One of the most interesting aspects of politics in Nigeria is seeing how Nigerian politicians prove the belief that repeating the same thing and expecting a different result is the definition of madness. In this case, I am talking about the constant failure of godfatherism, a President or a Governor installs a successor, then we watch them fall out after a little while. It happened between OBJ and Yar ‘Adua, GEJ and now Buhari. It has happened in nearly every state in Nigeria. Even in neighbouring Akwa Ibom, Godswill Akpabio has had to decamp to the APC to fight his now estranged godson, Udom Emmanuel.
Cross River has its own version of this fight, with Liyel Imoke very quietly but with extreme venom with Ben Ayade whom he installed as Governor of Cross River State. Indeed, Ayade had already picked up his form in 2014 to return to the senate before being plucked from relative obscurity to move into Diamond Hill.
As it usually happens in these cases, Ayade was selected by Imoke, at the behest of his bosom friend, Senator Gershom Bassey, and his wife Obioma Imoke (now said to be nursing her own senatorial ambitions) not because he had anything to offer the people of Cross River, but because Imoke felt he could be controlled. This is what Cross Riverians believe. When you ask Imoke himself, he says that Ben Ayade had the money to present to the PDP branches in the State and thus win the primary. Which, of course, loudly begs the question: who brought Ayade into the race in the first place?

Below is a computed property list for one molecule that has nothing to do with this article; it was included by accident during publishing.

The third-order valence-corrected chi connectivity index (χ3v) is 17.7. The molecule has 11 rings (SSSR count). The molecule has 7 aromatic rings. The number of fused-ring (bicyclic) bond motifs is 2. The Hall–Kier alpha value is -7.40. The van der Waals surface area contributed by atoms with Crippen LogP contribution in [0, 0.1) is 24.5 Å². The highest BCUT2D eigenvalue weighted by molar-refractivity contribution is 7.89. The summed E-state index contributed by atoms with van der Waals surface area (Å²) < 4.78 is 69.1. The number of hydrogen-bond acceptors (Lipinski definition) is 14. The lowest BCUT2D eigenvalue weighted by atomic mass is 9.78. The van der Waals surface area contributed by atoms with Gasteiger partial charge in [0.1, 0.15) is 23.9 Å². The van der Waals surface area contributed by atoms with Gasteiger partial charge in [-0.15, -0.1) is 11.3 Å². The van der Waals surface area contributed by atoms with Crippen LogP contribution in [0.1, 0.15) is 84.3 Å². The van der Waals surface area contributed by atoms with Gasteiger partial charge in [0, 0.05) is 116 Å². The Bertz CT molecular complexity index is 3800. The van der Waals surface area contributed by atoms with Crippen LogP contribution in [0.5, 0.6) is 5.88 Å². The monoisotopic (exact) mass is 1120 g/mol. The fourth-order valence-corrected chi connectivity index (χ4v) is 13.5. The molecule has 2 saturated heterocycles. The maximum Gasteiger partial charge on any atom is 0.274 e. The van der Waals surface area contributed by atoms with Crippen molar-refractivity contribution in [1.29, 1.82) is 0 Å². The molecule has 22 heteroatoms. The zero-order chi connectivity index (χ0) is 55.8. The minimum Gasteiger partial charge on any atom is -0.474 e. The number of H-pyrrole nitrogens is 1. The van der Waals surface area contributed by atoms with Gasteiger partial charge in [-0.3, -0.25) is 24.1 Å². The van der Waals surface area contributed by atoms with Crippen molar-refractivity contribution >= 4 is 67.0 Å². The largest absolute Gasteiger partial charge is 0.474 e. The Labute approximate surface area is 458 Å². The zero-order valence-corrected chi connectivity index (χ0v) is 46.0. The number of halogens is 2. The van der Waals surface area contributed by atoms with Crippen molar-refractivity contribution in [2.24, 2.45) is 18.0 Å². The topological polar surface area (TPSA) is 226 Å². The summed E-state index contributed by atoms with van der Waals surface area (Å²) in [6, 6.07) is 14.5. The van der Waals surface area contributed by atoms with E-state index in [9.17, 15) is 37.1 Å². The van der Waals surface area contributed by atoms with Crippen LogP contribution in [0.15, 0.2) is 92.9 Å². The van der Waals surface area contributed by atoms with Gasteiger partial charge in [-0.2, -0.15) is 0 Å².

Our outgoing governors never learn of course. and rather than let himself be controlled, Ayade simply handed over the keys of Cross River to his younger brother, Frank ‘Co-Governor’ Ayade. In all these scheming, none of the main actors had Cross River State and its people in mind.
The result of this selection on the people of Cross River has been disastrous. All the progress made by previous administrations has been reversed by an administration with no idea about how to run a functional government.
As primaries draw closer, there has been increasing unrest against Ayade with a number of protests against him from within the PDP. Two separate anti-Ayade protests have taken place in Abuja since mid-July, with the groups involved saying that the PDP may lose Cross River if Ayade is given the ticket.
Now rumours abound that in fact, these protests are because Imoke wants to position Chief Ekpo Okon, former Chairmand of PDP in Cross River and former member of the NDDC board to contest against Ayade in the primary, a position he was known not to have any interest in because he prefers the senate ticket for Cross River South. SO, Liyel Imoke clearly wants lightning to strike in the same place twice. The intriguing this is that this same Chief Ekpo Okon was betrayed twice in as many days by Liyel Imoke; first, when he was removed as Chairman of Cross River PDP in 2014 even after reassurances by Liyel Imoke with a second betrayal coming when Ekpo Okon was thereafter denied the position in the PDP National Working Committee that was promised to him as compensation. That NWC position went to Elder Bolaji Anani from Liyel Imoke’s Abi LGA. Inytrigungly, Elder Anani subsequently decamped to the APC and now tells all and sundry that he too was betrayed by Liyel Imoke. What goes around comes around, you might say.